3. Diet (Fruit and vegetable consumption, using the Youth Risk Behavior Survey (YRBS)) [ Time Frame: 8 weeks post baseline ]
    The YRBS is 99-item survey that assesses six categories of priority health-risk behaviors among youth and young adults, however only the sub-scale for diet was assessed for this outcome. Higher scores indicate higher levels of fruit and vegetable consumption. There are 20 items on this sub scale, and scores range from 0-20. Scored are computed via sum of questions.

  4. Alcohol Consumption (Alcohol consumption, using the Youth Risk Behavior Survey (YRBS)) [ Time Frame: 8 weeks post baseline ]
    The YRBS is 99-item survey that assesses six categories of priority health-risk behaviors among youth and young adults, however only the sub-scale for alcohol consumption was assessed for this outcome. Higher scores indicate higher levels of alcohol consumption. There are 6 items on this sub scale and scored range from 0-6. Scored are computed via sum of questions.

  5. Five Factor Mindfulness Questionnaire (FFMQ) [ Time Frame: 8 weeks post baseline ]
    The FFMQ is a 39-item self-report inventory used for the assessment of multiple constructs of mindfulness skills. The inventory assesses five subscales: observing, describing, acting with awareness, non-judging of inner experience, and non-reactivity to inner experience. The response items are rated on a 5-point Likert scale ranging from 1 (never or very rarely true) to 5 (very often or always true). The facet scores range from 8-40 with the exception of non-reactivity to inner experience which ranges from 7-35. Higher scores indicate higher levels of mindfulness.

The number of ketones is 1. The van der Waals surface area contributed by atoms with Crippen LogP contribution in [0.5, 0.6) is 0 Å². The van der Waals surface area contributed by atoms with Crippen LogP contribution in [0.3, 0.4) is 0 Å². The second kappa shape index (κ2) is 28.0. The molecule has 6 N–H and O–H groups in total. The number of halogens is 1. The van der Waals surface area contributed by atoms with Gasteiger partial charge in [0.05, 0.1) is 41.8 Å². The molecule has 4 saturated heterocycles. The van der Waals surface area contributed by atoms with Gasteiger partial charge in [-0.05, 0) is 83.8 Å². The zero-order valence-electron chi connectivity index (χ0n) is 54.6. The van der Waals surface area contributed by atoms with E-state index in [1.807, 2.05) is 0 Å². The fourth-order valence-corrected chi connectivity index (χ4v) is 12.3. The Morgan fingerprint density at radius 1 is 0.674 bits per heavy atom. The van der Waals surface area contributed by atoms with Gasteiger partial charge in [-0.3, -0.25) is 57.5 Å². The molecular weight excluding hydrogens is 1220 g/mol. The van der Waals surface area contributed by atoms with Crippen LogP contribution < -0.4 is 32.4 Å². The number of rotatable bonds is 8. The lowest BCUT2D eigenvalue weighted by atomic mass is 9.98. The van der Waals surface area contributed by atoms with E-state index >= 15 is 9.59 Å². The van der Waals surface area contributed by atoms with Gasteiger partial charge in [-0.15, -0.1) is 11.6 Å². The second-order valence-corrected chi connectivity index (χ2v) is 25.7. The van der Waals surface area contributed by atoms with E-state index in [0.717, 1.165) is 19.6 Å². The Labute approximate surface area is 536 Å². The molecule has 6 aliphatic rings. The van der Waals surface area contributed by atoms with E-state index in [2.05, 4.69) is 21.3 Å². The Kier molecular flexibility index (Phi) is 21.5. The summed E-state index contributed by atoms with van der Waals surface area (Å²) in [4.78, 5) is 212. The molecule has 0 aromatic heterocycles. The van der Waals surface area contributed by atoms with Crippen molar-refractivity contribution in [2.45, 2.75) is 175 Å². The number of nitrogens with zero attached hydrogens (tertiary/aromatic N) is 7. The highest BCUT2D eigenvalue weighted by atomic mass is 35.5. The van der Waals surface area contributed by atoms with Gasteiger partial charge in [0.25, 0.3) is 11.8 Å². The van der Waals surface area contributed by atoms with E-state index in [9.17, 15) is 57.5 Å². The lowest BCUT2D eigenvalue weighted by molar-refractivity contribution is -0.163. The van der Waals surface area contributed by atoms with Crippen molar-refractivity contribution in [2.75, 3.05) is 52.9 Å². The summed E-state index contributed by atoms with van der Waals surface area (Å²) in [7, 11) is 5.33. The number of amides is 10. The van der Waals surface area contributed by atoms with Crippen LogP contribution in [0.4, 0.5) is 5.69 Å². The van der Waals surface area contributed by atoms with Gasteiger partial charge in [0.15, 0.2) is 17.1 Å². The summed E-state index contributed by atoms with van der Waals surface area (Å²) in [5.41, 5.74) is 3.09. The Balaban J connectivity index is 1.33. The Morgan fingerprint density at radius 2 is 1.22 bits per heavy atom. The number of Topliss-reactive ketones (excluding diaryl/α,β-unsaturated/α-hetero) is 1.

6. Self-Compassion Survey Short-Form (SCS-SF) [ Time Frame: 8 weeks post baseline ]
    The SCS-SF is a 12-item survey assessing three subscales: self-kindness versus self-judgment, common humanity versus isolation, and mindfulness versus over-identification. The response items are rated on a 5-point Likert scale ranging from 1 (almost never) to 5 (almost always). Higher scores indicate higher levels of self-compassion.



Information from the National Library of Medicine

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Ages Eligible for Study:   18 Years and older   (Adult, Older Adult)
Sexes Eligible for Study:   All
Accepts Healthy Volunteers:   Yes
Criteria

Inclusion Criteria:

  • Current full-time undergraduate student at Arizona State University
  • 18 years of age
  • Able to read/understand English
  • Own a smartphone
  • A score of 14 or higher on the Perceived Stress Scale (PSS)
  • Willingness to be randomized
  • Willingness to download the Calm application

Exclusion Criteria:

  • Participated in any mindfulness based practice within the last 6 months
  • Currently utilize Calm or any other mindfulness based mobile application
  • low levels of stress (i.e., less than a score of 14 assessed with the Perceived Stress Scale)

Information from the National Library of Medicine

To learn more about this study, you or your doctor may contact the study research staff using the contact information provided by the sponsor.

Please refer to this study by its ClinicalTrials.gov identifier (NCT number): NCT03891810


Locations
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United States, Arizona
Arizona State University
Phoenix, Arizona, United States, 85004
Sponsors and Collaborators
Arizona State University
Publications:
Publications automatically indexed to this study by ClinicalTrials.gov Identifier (NCT Number):
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Responsible Party: Jennifer Huberty, Associate Professor, Arizona State University
ClinicalTrials.gov Identifier: NCT03891810    
Other Study ID Numbers: STUDY00006896
First Posted: March 27, 2019    Key Record Dates
Last Update Posted: May 1, 2019
Last Verified: April 2019
Individual Participant Data (IPD) Sharing Statement:
Plan to Share IPD: No

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Studies a U.S. FDA-regulated Drug Product: No
Studies a U.S. FDA-regulated Device Product: No